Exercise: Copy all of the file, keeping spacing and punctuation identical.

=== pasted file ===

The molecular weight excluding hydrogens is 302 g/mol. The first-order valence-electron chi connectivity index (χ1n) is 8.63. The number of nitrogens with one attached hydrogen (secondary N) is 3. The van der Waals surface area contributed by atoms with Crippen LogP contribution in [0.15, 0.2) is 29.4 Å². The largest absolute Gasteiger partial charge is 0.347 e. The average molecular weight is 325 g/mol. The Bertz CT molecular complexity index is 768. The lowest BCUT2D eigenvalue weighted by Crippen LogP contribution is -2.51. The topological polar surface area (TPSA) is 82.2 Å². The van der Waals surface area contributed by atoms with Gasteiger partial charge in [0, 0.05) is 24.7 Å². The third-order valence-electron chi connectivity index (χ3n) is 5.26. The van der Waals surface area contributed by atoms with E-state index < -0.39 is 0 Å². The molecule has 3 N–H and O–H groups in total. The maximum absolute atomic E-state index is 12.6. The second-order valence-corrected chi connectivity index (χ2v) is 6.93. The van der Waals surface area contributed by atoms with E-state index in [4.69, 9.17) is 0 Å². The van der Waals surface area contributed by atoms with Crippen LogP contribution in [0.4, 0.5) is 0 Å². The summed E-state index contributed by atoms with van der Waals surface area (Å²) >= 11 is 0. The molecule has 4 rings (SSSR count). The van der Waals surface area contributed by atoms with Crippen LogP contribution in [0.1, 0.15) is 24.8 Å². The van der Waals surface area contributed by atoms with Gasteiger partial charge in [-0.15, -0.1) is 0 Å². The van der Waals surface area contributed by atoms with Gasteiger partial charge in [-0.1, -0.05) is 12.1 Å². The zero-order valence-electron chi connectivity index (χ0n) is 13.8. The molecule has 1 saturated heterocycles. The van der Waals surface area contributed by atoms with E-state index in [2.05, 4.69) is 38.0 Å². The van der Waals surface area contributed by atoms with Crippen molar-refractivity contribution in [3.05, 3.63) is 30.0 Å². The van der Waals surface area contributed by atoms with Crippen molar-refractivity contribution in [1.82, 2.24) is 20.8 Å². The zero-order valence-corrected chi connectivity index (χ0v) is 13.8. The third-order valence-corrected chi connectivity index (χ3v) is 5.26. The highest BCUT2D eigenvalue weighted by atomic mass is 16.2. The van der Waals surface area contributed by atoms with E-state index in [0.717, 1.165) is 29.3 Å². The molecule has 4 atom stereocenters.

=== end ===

The molecular weight excluding hydrogens is 302 g/mol. The first-order valence-electron chi connectivity index (χ1n) is 8.63. The number of nitrogens with one attached hydrogen (secondary N) is 3. The van der Waals surface area contributed by atoms with Crippen LogP contribution in [0.15, 0.2) is 29.4 Å². The largest absolute Gasteiger partial charge is 0.347 e. The average molecular weight is 325 g/mol. The Bertz CT molecular complexity index is 768. The lowest BCUT2D eigenvalue weighted by Crippen LogP contribution is -2.51. The topological polar surface area (TPSA) is 82.2 Å². The van der Waals surface area contributed by atoms with Gasteiger partial charge in [0, 0.05) is 24.7 Å². The third-order valence-electron chi connectivity index (χ3n) is 5.26. The van der Waals surface area contributed by atoms with E-state index < -0.39 is 0 Å². The molecule has 3 N–H and O–H groups in total. The maximum absolute atomic E-state index is 12.6. The second-order valence-corrected chi connectivity index (χ2v) is 6.93. The van der Waals surface area contributed by atoms with E-state index in [4.69, 9.17) is 0 Å². The van der Waals surface area contributed by atoms with Crippen LogP contribution in [0.4, 0.5) is 0 Å². The summed E-state index contributed by atoms with van der Waals surface area (Å²) >= 11 is 0. The molecule has 4 rings (SSSR count). The van der Waals surface area contributed by atoms with Crippen LogP contribution in [0.1, 0.15) is 24.8 Å². The van der Waals surface area contributed by atoms with Gasteiger partial charge in [-0.15, -0.1) is 0 Å². The van der Waals surface area contributed by atoms with Gasteiger partial charge in [-0.1, -0.05) is 12.1 Å². The zero-order valence-electron chi connectivity index (χ0n) is 13.8. The molecule has 1 saturated heterocycles. The van der Waals surface area contributed by atoms with E-state index in [2.05, 4.69) is 38.0 Å². The van der Waals surface area contributed by atoms with Crippen molar-refractivity contribution in [3.05, 3.63) is 30.0 Å². The van der Waals surface area contributed by atoms with Crippen molar-refractivity contribution in [1.82, 2.24) is 20.8 Å². The zero-order valence-corrected chi connectivity index (χ0v) is 13.8. The third-order valence-corrected chi connectivity index (χ3v) is 5.26. The highest BCUT2D eigenvalue weighted by atomic mass is 16.2. The van der Waals surface area contributed by atoms with E-state index in [0.717, 1.165) is 29.3 Å². The molecule has 4 atom stereocenters.